Mostly Autumn came to The Met in Bury for their third UK appearance of 2015. The multi-purpose arts centre is a contrast the rock clubs the band frequently play, but it’s a great venue, with excellent sound and always pulls a sizeable and enthusiastic crowd. There is a reason why they’re not the only band who have chosen the venue to record live albums.
Mostly Autumn have always been a band of constantly-changing lineups, and this tour was no exception. Angela Gordon is back for this run of gigs on flute, backing vocals and keyboards because of Anne-Marie Helder’s commitments with Panic Room clashing with the early dates of the tour. Angela was of course part of the band from the early days through to 2007.
The band are still promoting their 2014 album “Dressed in Voices” and playing the album in full. Last year they played a greatest hits set as the first half of the show, with the new album following after the interval. This time “Dressed in Voices” was the first set. Tonight was the first time drummer Alex Cromarty has played two-handed since his accident at HRH Prog back in March, and the set included his showcase number “Skin on Skin” which was once again a highlight of the set. Iain Jennings also excelled with some Ken Hensley style walls of Hammond on the heavier parts. As a concept piece the whole is more than the sum of the parts and the powerful and intense work benefits from being played in its entirety.
Anyone expecting a predictable set of well-worn standards in the second half was in for a surprise, for the bulk of the set was material they hadn’t played live for many years. They kicked of with a belting version of the instrumental “Out of the Inn”, which begins as an acoustic flute showcase and ends as a barnstorming hard rocker. They included “Candle in the Sky”, an atmospheric epic from 2005′s “Storms Over Still Waters”, the multi-part “Pass the Clock”, “Hold The Sun” from “Go Well Diamond Heart”, a beautiful “Silhouette of Stolen Ghosts” from the Dressed in Voices bonus disk, and Chris Johnson singing lead on “Silver Glass”. But the highlight was a stunning “Hollow”, a ballad that had been a staple of Breathing Space’s live set, but never played by Mostly Autumn themselves for more than a decade. After all those deep cuts and rarities, they ended with the signature tunes “Evergreen”, “Questioning Eyes” and “Heroes Never Die”.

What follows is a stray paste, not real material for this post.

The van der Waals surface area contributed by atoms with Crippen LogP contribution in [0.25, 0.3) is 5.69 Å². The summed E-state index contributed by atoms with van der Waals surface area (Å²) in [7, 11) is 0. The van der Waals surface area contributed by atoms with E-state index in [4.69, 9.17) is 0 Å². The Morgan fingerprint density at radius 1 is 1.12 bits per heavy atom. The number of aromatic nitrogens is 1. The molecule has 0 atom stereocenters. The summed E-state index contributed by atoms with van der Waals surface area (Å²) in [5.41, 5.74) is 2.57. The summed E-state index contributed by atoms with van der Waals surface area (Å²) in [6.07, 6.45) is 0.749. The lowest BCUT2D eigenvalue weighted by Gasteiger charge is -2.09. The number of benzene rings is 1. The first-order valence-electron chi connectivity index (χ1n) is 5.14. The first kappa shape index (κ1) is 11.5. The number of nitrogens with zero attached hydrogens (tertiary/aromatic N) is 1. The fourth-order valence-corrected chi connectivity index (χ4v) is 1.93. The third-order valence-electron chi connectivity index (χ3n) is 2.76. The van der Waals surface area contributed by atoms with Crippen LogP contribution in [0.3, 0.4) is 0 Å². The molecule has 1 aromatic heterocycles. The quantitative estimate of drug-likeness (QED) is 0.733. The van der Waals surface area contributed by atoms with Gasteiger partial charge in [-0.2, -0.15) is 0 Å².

This was a set that emphasised the atmospheric celtic-progressive side of their music rather than the hard rock that had characterised Mostly Autumn shows of the recent past, and the choice of songs took advantage of Angela Gordon’s presence in the band by showcasing her flute playing. Shaking up the setlist in such a radical way was a bold move, but a very welcome one, and demonstrates the depth of the songbook after ten studio albums. Even if there was still the occasional rough edge on more complex numbers, it’s good to see them get out of the band’s and audiences’ comfort zones. The next gigs on the tour are at Edinburgh and Bilston on 6th and 7th of June.